Robert S. Friedman

February 18, 2019

Obituaries

Charlottesville, Va.—Robert S. Friedman, born February 15, 1942, lived a long and peaceful life devoted to inspiring the best in others. He passed away without pain on January 7, 2019 in his mountain home near Charlottesville, Virginia, surrounded by the trees and hills of the town he treasured.

During his surprise illness—a very rare and rapid neurodegenerative prion disease—Robert (called Bob by those close to him) was tenderly taken care of by his beloved Beth Hines and visited often by his friends and adoring family. He was a man of deep spiritual conviction who showed love and generosity towards everyone in his life, as well as those in need. A sophisticated man of letters, Bob devoted his professional life to publishing books that would provide help and enlightenment to his readers.

He is survived by Beth, his sister Diane Bienstock (Steve); his four children: Jonathan and Matthew (with Donna Reiss) and Marc and Sophia (with Kathleen Shaffer); his cousin Leonard Baker (Sara Sgarlat), and many other loved cousins and extended family. A memorial celebration is being planned for April; for details, updates, and family contact information, please visit www.bobfriedman.net.

Bob had as many accomplishments as he had years: he was a proud graduate of the University of Virginia (whose long-overdue bowl victory was a happy moment shared with fellow Hoos during his final days), and a member of AEπ. He founded three publishing companies, was a published writer, a teacher, a fine amateur photographer, a film producer, and a much-admired husband and father. He earned his M.F.A. in Writing from UNC Greensboro, and completed two years of graduate studies at University College of Swansea of the University of Wales. He was managing editor for Metro Hampton Roads and proposed the tabloid which later became PortFolio Magazine. For many years he helped organize the Virginia Festival of the Book, where he often served as a moderator and panelist.

Bob pioneered several genres of books, including the graphic novel and the pictorial history. He founded the Donning Company Publishers in 1974 with his wife Donna and his friend Fred Jordan, named by combining Donna’s name with that of Fred’s wife Ingrid. Joined thereafter by the late Stan Hainer, he published revered pictorial histories of Virginia Beach, Norfolk, Portsmouth, and dozens more, then launched a science-fiction/fantasy line, Starblaze Editions, where he worked with or launched some of the great artists, authors, and titles of the genre, including Robert Asprin (Myth Adventures), Kelly Freas, and many more. With Donning and Starblaze, Bob was one of the fathers of the graphic novel, with the Elfquest series being the first breakthrough success bridging the gap between specialty comic stores and mainstream bookstores. His foresight paved the way for graphic novels as a respected (and Pulitzer Prize-winning) literary form.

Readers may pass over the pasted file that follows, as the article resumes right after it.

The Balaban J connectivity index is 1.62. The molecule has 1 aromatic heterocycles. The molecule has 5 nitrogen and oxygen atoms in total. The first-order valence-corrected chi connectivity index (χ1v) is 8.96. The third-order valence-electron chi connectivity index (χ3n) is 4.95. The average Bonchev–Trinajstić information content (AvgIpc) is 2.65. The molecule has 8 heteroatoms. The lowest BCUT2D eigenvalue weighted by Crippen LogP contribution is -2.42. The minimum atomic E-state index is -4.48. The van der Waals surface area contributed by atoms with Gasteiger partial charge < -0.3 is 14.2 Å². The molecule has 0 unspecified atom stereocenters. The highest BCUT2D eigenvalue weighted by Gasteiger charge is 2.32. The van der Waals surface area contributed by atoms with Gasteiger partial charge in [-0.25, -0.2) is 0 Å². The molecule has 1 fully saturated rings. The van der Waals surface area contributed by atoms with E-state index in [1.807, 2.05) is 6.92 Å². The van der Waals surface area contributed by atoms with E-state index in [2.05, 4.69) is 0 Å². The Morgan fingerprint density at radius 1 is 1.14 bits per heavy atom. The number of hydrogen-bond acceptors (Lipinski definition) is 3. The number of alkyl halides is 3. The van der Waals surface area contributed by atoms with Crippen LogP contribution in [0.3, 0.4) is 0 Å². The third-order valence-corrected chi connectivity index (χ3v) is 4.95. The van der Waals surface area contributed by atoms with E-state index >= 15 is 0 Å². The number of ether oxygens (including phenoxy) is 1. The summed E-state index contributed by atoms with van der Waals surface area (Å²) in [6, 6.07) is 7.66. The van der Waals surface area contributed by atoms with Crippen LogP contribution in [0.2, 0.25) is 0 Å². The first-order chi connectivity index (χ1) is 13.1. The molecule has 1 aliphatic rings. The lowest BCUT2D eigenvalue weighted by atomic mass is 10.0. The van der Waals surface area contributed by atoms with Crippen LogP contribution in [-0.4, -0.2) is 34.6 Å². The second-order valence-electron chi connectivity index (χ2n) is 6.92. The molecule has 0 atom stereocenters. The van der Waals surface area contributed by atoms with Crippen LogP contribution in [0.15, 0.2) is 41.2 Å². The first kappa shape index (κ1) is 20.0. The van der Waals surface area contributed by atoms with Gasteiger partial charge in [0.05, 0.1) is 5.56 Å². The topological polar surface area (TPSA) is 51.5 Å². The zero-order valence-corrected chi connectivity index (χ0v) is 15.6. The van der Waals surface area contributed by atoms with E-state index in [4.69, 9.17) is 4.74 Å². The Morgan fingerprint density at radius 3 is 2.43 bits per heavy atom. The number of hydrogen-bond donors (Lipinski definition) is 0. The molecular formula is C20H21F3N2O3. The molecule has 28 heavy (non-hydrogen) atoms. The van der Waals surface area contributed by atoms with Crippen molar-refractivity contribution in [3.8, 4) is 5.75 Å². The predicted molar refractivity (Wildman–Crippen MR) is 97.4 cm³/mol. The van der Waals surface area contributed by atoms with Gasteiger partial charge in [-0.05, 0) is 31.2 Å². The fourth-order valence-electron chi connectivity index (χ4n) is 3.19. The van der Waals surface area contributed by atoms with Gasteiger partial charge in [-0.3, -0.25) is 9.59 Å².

Bob formed Hampton Roads Publishing Company in 1989 with Frank DeMarco, and worked with such luminaries as Neale Donald Walsch (author of the Conversations with God series), Richard Bach (author of Jonathan Livingston Seagull and The Messiah’s Handbook), Eckhart Tolle (with whom he co-wrote a children’s book), and Linda Goodman, and discovered many critically-acclaimed novelists of the new Visionary Fiction genre, such as D.S. Lliteras, Monty Joynes, and Vernon Kitabu Turner.

After a brief struggle with retirement, he founded Rainbow Ridge Books, which is now carried on by his surviving family. All in all, Bob published more than 1,000 books in over 30 languages, including many international bestsellers. He also wrote several screenplays, co-produced the documentary iGod, and recently had his book with Eckhart Tolle, Milton’s Secret, adapted into a motion picture starring Donald Sutherland.

In all his endeavors, Bob inspired love and loyalty from others. His quiet, gentle good humor and spirit of endless acceptance won him a lifetime of admirers who will all miss him more than even a published writer could express—and if they could, Bob would surely have been the one to publish them.

 

Letter to the Editor